I never would have discovered my love for cooking had I not first fallen in love with food itself. It was a natural progression. Some of you may not know this about me, but I also love beer. Therefore, I am optimistic for my first crack at home brewing.
Home brewing is a practice as old as beer itself, but fermenting your own bottle of suds at home was illegal in the United States from the beginning of Prohibition in 1920 through 1978, when President Jimmy Carter lifted the Federal ban and left it to the states to decide. Since then, American has gone from being home to six mega-breweries to thousands of craft breweries, and twenty times as many home brewers.
Thankfully, I have a family member that is into it, and the dude makes himself some tasty beer, so he got me on board. I have heard that if you can boil water, you can make beer, so I’m feeling encouraged at this point. My plan is to document the journey along the way, for better or for worse.
Before you do anything, you have to make sure that you have the right gear, and there are some great local homebrew shops where you can get some face time with the staff and field recommendations. No matter what neighborhood you are in, there should be one relatively nearby. Hop City in West Midtown, Ale Yeah! in Decatur, Barley & Vine in Stockbridge, Brew Depot in Alpharetta, and Brewmasters Warehouse in Marietta all come to mind. I got all of my hardware online from Austin Homebrew Supply, and went to a local shop to pick out my malt extract, yeast, and hops.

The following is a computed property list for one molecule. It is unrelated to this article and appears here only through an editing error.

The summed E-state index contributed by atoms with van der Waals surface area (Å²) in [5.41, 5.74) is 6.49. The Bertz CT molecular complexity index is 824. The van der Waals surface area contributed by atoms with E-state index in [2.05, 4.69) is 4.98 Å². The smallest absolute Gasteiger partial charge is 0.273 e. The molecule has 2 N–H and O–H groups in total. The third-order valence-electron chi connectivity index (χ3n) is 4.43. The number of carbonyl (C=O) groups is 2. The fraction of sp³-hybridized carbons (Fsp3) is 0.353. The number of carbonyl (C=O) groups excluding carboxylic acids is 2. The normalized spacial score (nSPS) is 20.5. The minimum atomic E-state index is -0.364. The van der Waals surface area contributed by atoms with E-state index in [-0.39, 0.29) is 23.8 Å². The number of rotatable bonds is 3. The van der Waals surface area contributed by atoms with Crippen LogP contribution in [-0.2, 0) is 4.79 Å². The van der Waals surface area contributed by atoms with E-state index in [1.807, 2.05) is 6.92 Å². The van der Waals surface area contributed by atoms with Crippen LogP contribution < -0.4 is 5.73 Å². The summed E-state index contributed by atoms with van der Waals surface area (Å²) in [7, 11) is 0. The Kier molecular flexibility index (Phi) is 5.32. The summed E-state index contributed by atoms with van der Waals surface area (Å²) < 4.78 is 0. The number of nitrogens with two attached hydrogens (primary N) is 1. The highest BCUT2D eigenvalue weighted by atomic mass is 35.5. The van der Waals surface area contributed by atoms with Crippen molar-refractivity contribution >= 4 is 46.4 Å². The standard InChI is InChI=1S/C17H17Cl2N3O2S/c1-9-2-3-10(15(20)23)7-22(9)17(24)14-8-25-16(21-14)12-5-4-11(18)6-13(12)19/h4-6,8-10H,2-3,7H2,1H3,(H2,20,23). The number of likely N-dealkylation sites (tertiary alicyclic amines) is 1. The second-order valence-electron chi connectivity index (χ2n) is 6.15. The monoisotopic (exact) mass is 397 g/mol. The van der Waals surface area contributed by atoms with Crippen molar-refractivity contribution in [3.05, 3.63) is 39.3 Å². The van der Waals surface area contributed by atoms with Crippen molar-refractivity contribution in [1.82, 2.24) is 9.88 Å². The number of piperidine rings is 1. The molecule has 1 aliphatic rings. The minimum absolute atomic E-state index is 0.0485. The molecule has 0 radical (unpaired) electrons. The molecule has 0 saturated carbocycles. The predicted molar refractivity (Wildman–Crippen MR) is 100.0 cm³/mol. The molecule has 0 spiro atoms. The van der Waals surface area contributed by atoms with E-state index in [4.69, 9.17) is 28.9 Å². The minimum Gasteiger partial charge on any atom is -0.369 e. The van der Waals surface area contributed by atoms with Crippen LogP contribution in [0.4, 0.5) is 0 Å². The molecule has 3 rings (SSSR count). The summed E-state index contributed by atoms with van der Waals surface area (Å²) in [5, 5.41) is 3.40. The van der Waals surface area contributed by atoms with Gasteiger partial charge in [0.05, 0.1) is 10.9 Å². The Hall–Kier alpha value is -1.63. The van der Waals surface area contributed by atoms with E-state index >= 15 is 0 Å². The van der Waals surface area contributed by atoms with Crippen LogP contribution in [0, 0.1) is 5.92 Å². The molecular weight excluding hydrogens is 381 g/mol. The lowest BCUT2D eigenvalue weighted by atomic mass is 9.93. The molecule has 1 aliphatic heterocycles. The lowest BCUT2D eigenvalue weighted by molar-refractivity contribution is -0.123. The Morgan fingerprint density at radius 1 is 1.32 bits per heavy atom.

Here is a breakdown of the basic hardware that I have gone with, though there are simpler kits out there that you can purchase:
1x 4+ gallon stockpot
1x 7.9 gallon plastic fermenter (or a 6.5 gallon glass carboy) with airlock
1x 5-10 gallon plastic bucket or trash pail
1x 6 ft. plastic siphon hose
1x auto-siphon (3/8”)
1x 21” stainless steel spoon
1x bottle capper
Many bottle caps, new and unused
48-60x 12oz beer bottles (non-screw top bottles, preferably dark glass)
This is a quick list of essentials that you will need to get your homebrew on, though there is plenty of accessorizing that can be done depending on the amount of work and the style of beer you want to brew. However, this should give any beginner – such as myself – what they need to put together their first batch with relative ease.
I’d love to hear from other home brewers out there. For my first batch, I’m going with a dark ale, single stage brew. I’m sure I’m going to learn a few lessons the hard way during this process, and no step in the process has a higher probability of teaching that to me than:
Step 2: Clean and sanitize EVERYTHING….
(To be continued)
- Jon Watson, Food & More blog